SQL Profile appears to not work but really does

Over the weekend a coworker applied a SQL profile to a long running SQL statement but it looked like the profile was not applied.  For one thing, the SQL statement ran just as long after applying the profile.  Also, the hash value for the plan that the optimizer chose for the statement after applying the SQL Profile was not the same as the desired plan.  But, after looking at it today I’ve realized that the SQL Profile did apply the desired plan.  It was just that the desired plan wasn’t really any more efficient than the one picked by the optimizer.

Here are earlier posts related to our use of SQLT to force a given SQL statement to run with a good plan:

Using coe_xfr_sql_profile.sql to force a good plan

SQLT Emergency Plan Change

In this weekend’s case we were looking at sql_id fpa2sb9pt9d6s.  It looked like plan 1394068771 was faster than the most recently used plan because it had a lower average elapsed time:

SQL_ID        PLAN_HASH_VALUE END_INTERVAL_TIME         EXECUTIONS_DELTA Elapsed Average ms CPU Average ms IO Average ms Cluster Average ms Application Average ms Concurrency Average ms Average buffer gets Average disk reads Average rows processed
------------- --------------- ------------------------- ---------------- ------------------ -------------- ------------- ------------------ ---------------------- ---------------------- ------------------- ------------------ ----------------------
fpa2sb9pt9d6s      1615990741 11-MAY-14 11.00.06.474 AM                1         21550951.2        9720630    467066.276                  0                  27.24              82825.793           126238536            1913606                      0
fpa2sb9pt9d6s      1394068771 18-MAY-14 12.00.52.752 PM                1         1687493.09         657760    402607.781                  0                 39.814               36561.61             4701985             566205                      0
fpa2sb9pt9d6s      1611789738 25-MAY-14 10.00.59.900 AM                1         11390629.8        6835390    462073.968                  0                 32.818              39010.945            86448768             993957                      0

So we used SQLT to force fpa2sb9pt9d6s to use plan 1394068771 but instead it appeared to use plan 420390762 and it didn’t run any faster:

SQL_ID        PLAN_HASH_VALUE END_INTERVAL_TIME         EXECUTIONS_DELTA Elapsed Average ms CPU Average ms IO Average ms Cluster Average ms Application Average ms Concurrency Average ms Average buffer gets Average disk reads Average rows processed
------------- --------------- ------------------------- ---------------- ------------------ -------------- ------------- ------------------ ---------------------- ---------------------- ------------------- ------------------ ----------------------
fpa2sb9pt9d6s      1615990741 11-MAY-14 11.00.06.474 AM                1         21550951.2        9720630    467066.276                  0                  27.24              82825.793           126238536            1913606                      0
fpa2sb9pt9d6s      1394068771 18-MAY-14 12.00.52.752 PM                1         1687493.09         657760    402607.781                  0                 39.814               36561.61             4701985             566205                      0
fpa2sb9pt9d6s      1611789738 25-MAY-14 10.00.59.900 AM                1         11390629.8        6835390    462073.968                  0                 32.818              39010.945            86448768             993957                      0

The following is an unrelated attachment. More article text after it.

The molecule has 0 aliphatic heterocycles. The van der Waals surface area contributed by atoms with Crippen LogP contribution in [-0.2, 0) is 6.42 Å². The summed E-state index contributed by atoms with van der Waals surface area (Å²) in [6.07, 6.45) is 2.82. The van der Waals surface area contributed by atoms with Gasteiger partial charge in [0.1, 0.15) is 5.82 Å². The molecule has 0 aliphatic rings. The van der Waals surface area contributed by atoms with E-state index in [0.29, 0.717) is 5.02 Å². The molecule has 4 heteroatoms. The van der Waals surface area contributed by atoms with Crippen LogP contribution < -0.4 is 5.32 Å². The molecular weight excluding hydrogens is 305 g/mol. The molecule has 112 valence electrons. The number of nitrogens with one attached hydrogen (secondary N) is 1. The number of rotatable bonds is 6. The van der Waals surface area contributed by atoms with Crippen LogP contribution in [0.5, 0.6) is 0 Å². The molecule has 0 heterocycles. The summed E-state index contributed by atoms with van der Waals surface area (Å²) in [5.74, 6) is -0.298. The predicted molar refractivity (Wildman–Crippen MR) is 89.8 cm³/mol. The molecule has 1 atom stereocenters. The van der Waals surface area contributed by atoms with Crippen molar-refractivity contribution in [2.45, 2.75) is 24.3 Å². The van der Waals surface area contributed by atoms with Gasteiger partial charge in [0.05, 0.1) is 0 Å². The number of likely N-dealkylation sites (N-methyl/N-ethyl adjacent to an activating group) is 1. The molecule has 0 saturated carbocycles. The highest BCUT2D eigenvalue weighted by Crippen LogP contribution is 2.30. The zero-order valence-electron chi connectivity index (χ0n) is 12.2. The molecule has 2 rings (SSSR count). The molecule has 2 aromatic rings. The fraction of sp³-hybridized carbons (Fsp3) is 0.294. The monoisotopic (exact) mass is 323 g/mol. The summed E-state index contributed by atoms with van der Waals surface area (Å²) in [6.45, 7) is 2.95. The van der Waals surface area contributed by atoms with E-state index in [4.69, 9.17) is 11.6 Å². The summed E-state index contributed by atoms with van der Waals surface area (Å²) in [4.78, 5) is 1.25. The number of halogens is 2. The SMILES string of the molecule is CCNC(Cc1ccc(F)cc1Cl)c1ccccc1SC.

fpa2sb9pt9d6s       420390762 25-MAY-14 11.00.27.175 PM                1         19055402.5        8975130    492406.429                  0                  24.93              64279.331           120027479            1943256                      0

But if you look at the plan for fpa2sb9pt9d6s that has hash value 420390762 it says it is using the sql profile we created which should result in a plan with hash value 1394068771:

Note
-----
   - SQL profile "coe_fpa2sb9pt9d6s_1394068771" used for this statement

So, I dumped out both plans – 420390762 and 1394068771 and edited out the columns from the plan output that were irrelevant and did a diff and came up with this result:

45c45
< |  41 |                          TABLE ACCESS FULL      | SYS_TEMP_0FD9D67B9_9DB13F0D |       |       |  Q2,01 | PCWP |            |
---
> |  41 |                          TABLE ACCESS FULL      | SYS_TEMP_0FD9D6897_9DB13F0D |       |       |  Q2,01 | PCWP |            |

420390762 and 1394068771 were identical except that the system generated temporary segment name was slightly different.  The temp segment name affects the hash value for the plan so this is a gotcha on using plan hash value to compare plans.  Two distinct plan hash values could really represent the same plan if they have system generated temporary segments in the plan.

So, SQLT did successfully apply a given plan to a given sql_id using a SQL Profile but it didn’t improve performance and the resulting plan hash value was not what we expected.

– Bobby

About Bobby

I live in Chandler, Arizona with my wife and three daughters. I work for US Foods, the second largest food distribution company in the United States. I've been working as an Oracle database administrator and PeopleSoft administrator since 1994. I'm very interested in Oracle performance tuning.
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2 Responses to SQL Profile appears to not work but really does

  1. Dom Brooks says:

    The v$sql_plan.other_xml.plan_hash_2 should be consistent despite the different internal names.

    See:
    http://orastory.wordpress.com/2012/07/12/plan_hash_value-and-internal-temporary-table-names/

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